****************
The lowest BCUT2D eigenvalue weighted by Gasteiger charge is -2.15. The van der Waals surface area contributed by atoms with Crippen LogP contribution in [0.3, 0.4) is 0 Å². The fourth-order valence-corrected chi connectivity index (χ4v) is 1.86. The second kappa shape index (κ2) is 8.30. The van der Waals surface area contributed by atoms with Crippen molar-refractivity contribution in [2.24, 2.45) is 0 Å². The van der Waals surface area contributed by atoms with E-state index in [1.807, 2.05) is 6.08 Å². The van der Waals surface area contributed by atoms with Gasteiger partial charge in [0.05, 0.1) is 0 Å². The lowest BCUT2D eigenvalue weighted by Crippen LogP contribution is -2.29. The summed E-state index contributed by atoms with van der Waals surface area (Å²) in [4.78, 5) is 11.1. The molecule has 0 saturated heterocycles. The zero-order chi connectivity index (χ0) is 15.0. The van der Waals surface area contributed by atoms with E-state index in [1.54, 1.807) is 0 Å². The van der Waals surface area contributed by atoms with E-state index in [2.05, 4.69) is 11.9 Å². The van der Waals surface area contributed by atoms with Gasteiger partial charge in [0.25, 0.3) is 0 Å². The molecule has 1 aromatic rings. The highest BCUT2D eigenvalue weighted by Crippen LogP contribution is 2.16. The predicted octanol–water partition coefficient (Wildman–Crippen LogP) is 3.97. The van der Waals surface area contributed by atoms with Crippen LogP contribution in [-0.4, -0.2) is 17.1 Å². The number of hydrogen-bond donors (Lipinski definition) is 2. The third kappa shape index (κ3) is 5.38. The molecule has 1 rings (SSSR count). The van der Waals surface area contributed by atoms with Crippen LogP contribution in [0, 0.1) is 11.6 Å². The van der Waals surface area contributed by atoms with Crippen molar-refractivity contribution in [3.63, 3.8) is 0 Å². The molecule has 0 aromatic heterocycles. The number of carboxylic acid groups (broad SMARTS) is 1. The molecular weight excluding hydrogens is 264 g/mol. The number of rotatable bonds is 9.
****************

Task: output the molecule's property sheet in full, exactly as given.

The lowest BCUT2D eigenvalue weighted by Gasteiger charge is -2.15. The van der Waals surface area contributed by atoms with Crippen LogP contribution in [0.3, 0.4) is 0 Å². The fourth-order valence-corrected chi connectivity index (χ4v) is 1.86. The second kappa shape index (κ2) is 8.30. The van der Waals surface area contributed by atoms with Crippen molar-refractivity contribution in [2.24, 2.45) is 0 Å². The van der Waals surface area contributed by atoms with E-state index in [1.807, 2.05) is 6.08 Å². The van der Waals surface area contributed by atoms with Gasteiger partial charge in [0.05, 0.1) is 0 Å². The lowest BCUT2D eigenvalue weighted by Crippen LogP contribution is -2.29. The summed E-state index contributed by atoms with van der Waals surface area (Å²) in [4.78, 5) is 11.1. The molecule has 0 saturated heterocycles. The zero-order chi connectivity index (χ0) is 15.0. The van der Waals surface area contributed by atoms with E-state index in [1.54, 1.807) is 0 Å². The van der Waals surface area contributed by atoms with E-state index in [2.05, 4.69) is 11.9 Å². The van der Waals surface area contributed by atoms with Gasteiger partial charge in [0.25, 0.3) is 0 Å². The molecule has 1 aromatic rings. The highest BCUT2D eigenvalue weighted by Crippen LogP contribution is 2.16. The predicted octanol–water partition coefficient (Wildman–Crippen LogP) is 3.97. The van der Waals surface area contributed by atoms with Crippen LogP contribution in [-0.4, -0.2) is 17.1 Å². The number of hydrogen-bond donors (Lipinski definition) is 2. The third kappa shape index (κ3) is 5.38. The molecule has 1 rings (SSSR count). The van der Waals surface area contributed by atoms with Crippen LogP contribution in [0, 0.1) is 11.6 Å². The van der Waals surface area contributed by atoms with Crippen molar-refractivity contribution in [3.63, 3.8) is 0 Å². The molecule has 0 aromatic heterocycles. The number of carboxylic acid groups (broad SMARTS) is 1. The molecular weight excluding hydrogens is 264 g/mol. The number of rotatable bonds is 9.